Members included Valda Adams, Terry Nash, Else van den Muysenbergh and Bobbie Jarvis. Elaine was voted president of the Auckland branch and one of their first tasks was to streamline the many requests models received to volunteer for charity fashion parades by holding one large parade a year.
After many months of hard work, the Fashion Spectacular took place at the Auckland Town Hall on 26 September 1961. The event raised funds for the Community Chest charity. "There was great cooperation from all concerned with marvelous media coverage during planning stages and at the gala event," Elaine recalls. Re-named the Golden Shears Fashion Awards from 1962, there was an award for the best garment design and an industry selected award for the model of the year, which Elaine won in 1962.
Elaine kept in touch with her colleagues in Sydney and received an invitation to the Australian Model and Mannequin Association’s ball, which was themed 'A Cinderella Trans Tasman Fairy Tale'. On 18 November 1961 Elaine flew to Sydney for the evening. "With the help of our association, the Auckland Model Agency and Teal New Zealand, I departed Whenuapai Airport on board a Teal Electra aircraft - landing in Sydney with an escort and limousine waiting to rush me to the ball." Dressed in a Colin Cole gown and gold shoes, she gave a short speech to a crowd of ball-goers, including photographers and television cameras. Elaine had "a whirlwind time" before making it back to Sydney Airport before midnight to catch her return flight home. "The media coverage of the '20th century Cinderella' was wonderful in Australia and New Zealand - and my 16-month old son was not even aware that his mum had been out of the country overnight!"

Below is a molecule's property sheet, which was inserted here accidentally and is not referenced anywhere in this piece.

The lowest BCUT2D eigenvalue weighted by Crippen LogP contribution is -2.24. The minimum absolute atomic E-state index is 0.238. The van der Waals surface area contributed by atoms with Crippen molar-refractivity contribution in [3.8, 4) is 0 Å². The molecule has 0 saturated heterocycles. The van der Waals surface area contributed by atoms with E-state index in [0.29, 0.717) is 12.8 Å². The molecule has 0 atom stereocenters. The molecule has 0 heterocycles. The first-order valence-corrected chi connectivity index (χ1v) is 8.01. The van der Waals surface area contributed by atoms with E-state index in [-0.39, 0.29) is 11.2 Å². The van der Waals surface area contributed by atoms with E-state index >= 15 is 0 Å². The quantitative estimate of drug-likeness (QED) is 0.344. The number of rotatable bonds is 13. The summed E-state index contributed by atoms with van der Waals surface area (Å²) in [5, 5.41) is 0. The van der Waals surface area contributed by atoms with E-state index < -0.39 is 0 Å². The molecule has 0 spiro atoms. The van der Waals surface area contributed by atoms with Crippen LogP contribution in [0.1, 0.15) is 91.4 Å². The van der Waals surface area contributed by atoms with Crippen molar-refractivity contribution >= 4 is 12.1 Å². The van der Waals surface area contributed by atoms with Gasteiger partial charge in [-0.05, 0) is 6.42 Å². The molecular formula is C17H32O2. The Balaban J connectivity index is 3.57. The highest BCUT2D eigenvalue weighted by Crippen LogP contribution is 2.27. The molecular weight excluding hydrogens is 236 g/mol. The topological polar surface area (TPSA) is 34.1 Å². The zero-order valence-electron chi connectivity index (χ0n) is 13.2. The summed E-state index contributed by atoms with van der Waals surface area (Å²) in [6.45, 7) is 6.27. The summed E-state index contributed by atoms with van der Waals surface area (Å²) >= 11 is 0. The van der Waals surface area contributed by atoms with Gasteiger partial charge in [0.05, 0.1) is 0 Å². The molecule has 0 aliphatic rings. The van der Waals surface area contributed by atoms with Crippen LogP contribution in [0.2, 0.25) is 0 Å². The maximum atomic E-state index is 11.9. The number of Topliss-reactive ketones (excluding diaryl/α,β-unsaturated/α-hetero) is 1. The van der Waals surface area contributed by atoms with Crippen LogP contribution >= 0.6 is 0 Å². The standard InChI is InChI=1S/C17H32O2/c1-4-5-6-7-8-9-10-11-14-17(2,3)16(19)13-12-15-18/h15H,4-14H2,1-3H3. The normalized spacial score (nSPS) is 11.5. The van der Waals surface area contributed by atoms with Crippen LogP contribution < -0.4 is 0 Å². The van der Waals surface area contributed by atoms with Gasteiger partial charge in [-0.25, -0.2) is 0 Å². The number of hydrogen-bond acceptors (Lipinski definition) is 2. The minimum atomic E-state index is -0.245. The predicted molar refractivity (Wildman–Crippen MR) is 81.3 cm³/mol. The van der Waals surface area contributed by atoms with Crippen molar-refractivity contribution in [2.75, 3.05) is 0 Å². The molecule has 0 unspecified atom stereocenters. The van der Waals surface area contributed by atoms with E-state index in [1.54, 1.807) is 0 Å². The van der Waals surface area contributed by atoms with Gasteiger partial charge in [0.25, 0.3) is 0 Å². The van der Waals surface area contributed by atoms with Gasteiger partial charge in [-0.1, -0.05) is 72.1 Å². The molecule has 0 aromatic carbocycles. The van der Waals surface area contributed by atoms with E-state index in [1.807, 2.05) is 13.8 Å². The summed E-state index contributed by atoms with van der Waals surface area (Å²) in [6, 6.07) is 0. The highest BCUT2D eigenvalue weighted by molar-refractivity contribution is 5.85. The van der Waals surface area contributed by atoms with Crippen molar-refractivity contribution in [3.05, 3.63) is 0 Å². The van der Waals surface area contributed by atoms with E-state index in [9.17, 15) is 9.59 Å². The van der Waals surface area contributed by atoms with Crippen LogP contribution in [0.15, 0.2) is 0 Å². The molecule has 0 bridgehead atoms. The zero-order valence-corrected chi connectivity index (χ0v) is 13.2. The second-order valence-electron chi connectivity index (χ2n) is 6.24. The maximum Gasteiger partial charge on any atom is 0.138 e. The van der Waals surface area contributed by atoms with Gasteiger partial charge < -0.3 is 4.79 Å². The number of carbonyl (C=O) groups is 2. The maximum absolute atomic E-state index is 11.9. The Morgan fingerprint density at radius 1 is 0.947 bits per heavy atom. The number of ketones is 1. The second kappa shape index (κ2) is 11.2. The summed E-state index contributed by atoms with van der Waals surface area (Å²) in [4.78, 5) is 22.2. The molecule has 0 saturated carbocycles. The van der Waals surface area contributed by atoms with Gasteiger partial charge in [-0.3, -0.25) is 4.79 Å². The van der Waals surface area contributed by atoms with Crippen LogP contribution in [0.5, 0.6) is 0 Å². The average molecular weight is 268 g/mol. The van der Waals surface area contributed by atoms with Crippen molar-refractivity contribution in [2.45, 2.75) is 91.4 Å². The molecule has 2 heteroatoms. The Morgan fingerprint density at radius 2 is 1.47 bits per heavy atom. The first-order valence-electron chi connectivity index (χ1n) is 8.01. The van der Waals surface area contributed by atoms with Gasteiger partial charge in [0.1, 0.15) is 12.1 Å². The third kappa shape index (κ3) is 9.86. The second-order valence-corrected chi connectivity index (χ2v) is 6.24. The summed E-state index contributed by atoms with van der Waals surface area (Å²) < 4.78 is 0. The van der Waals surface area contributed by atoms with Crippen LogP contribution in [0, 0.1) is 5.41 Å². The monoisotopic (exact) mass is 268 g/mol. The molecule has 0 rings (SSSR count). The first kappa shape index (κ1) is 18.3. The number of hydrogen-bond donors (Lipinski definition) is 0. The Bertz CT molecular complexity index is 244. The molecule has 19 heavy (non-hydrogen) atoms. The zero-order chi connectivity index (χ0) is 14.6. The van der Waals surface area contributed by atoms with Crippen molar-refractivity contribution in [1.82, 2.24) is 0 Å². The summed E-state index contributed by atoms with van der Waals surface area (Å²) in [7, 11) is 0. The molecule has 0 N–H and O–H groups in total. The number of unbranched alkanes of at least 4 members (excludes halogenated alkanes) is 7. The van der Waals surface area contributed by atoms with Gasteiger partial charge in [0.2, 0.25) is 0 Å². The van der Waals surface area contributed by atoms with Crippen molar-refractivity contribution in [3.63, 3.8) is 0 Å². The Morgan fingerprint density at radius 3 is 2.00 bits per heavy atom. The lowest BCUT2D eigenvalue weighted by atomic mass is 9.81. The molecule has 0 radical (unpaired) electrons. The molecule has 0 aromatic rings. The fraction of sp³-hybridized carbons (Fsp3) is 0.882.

The 1964 Golden Shears Awards were to be the last. By then Elaine was the mother of two boys - her second son Craig was born in 1963 - and no one stepped up to replace her as organiser of the event. Not long after, a new job opportunity soon came up. Elaine was thrilled to take up the role of manager when her Sydney modelling agency, the June Dally Watkins School of Deportment, opened a branch in Auckland.
But Elaine and her family were soon planning another overseas trip, this time to London. With her husband running his own business and the boys in school, Elaine decided to "have a go" at the modelling scene. "I was well received at the reputable Whittaker Enterprises Model Agency. Michael Whittaker was always looking for a fresh new face and talent."
With a portfolio of photos she approached potential clients. Her first agency booking was for a casting for a commercial advertisement. "To my shock, there were 300 girls there for one booking! I was told this was normal - that’s how it is in a big city. In the three years we lived in London, I felt extremely lucky to get any confirmed bookings. What an experience to add to my life!"
In 1969, Elaine returned to New Zealand. She continued to work in the fashion industry, including a 12-month stint in Rarotonga managing a hotel. She trained the local girls to model and arranged lunch time parades with another New Zealander, Annie Bonza, who had moved to Rarotonga in the mid-1970s.
On her return to New Zealand Elaine took a step back from the industry; although she was modelling well into her 70s. Her final modelling job was for Josephine Brodie, who like Elaine had been president of the (now re-named) New Zealand Modelling Association. "Elaine has the all-important personality, glamour and sparkle that makes what ever she wears look spectacular," Josephine says.
Still regularly crossing the Tasman, Elaine spends her time living with her family in Kerikeri and the Blue Mountains.
Text by Kelly Dix. Banner image © Elaine Hammond Hill.
Last published October 2018.